SAPPORO – A series of fraud cases have been observed across Japan in which crooks have used dating apps to defraud people after convincing them to invest in virtual currencies.
Such cases are believed to have arisen amid an increase in online dating, as the spread of coronavirus infections has resulted in fewer face-to-face encounters. As virtual currency transactions remain difficult to trace, related parties call for caution.
Hokkaido Prefecture Police encountered the first such fraud case in March this year. According to the force’s No.2 Investigative Division, nine men and women between the ages of 30 and 60 have been victims of such scams since March, with the total loss amount exceeding 100 million yen (about $ 888,500). In five of these cases, a dating app was used.
The tactics used in each case were surprisingly similar. Non-Japanese men and women claiming to live in places like Hong Kong and Taiwan, speaking either English or broken Japanese, spoke to the victims through direct messages. It is said that in fraud schemes involving dating apps, there are instances where scammers not only arouse romantic feelings in their victims, but listen to their concerns to gain trust. They then try to get the victims to hand over money which they believe will be used to invest in virtual currencies, under the pretext that they can easily earn money through such activities.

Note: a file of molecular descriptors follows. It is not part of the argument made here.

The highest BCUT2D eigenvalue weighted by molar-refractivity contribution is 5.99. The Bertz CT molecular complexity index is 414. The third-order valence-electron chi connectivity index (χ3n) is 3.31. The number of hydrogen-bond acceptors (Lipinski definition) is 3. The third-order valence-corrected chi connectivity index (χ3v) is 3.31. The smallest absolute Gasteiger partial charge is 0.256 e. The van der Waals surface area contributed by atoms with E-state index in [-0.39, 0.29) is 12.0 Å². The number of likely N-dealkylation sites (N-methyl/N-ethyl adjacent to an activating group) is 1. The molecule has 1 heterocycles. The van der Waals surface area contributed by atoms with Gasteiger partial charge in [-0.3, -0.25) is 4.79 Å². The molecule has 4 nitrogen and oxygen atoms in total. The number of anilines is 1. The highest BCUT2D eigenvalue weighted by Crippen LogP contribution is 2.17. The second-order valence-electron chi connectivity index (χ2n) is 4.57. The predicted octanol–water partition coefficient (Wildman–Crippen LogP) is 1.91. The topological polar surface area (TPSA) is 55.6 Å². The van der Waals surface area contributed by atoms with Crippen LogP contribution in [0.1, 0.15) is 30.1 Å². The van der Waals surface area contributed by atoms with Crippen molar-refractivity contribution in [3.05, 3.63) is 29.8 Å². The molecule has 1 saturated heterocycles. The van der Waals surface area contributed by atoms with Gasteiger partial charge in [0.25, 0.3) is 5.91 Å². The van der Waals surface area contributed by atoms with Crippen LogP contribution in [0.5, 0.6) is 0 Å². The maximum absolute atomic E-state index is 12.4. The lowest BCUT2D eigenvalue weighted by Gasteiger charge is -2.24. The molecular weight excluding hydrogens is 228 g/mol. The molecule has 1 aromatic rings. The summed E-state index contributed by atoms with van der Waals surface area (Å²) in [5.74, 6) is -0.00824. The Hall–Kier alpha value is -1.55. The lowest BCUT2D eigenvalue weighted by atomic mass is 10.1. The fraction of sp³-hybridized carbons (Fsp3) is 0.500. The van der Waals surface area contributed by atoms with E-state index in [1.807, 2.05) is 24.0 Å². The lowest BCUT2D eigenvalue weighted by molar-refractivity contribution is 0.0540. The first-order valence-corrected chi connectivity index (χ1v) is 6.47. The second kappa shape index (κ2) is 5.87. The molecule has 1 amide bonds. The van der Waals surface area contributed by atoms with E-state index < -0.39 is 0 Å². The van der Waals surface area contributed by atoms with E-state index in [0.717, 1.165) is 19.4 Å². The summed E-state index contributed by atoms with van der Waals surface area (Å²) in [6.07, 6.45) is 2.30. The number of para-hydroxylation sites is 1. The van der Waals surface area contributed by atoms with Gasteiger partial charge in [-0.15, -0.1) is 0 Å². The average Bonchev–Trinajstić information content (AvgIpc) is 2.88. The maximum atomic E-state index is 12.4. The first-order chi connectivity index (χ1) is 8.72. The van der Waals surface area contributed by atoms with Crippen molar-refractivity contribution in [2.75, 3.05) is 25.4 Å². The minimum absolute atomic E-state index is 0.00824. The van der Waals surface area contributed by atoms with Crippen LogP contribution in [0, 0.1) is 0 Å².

At first, the victims are persuaded to buy around 200,000 yen in a virtual currency such as Bitcoin, and the fraud group, using what is believed to be a bogus investment site, gives the impression that the person made a profit of about 30-. 40%. This is repeated several times and the amount of investment is gradually increased. But when victims say they want to convert their investment back to cash, they are told that in order to withdraw the money, a big investment is needed, and the crooks ask for an additional 1 million to 2 million yen. Eventually, they sever contact with the victim.
An investigative source commented: âEven at the stage where people go to the police, some victims do not realize that they have been swindled. Presumably, when you show people that they are making a small profit, they believe it.
(Japanese original by Yui Takahashi, Hokkaido News Department)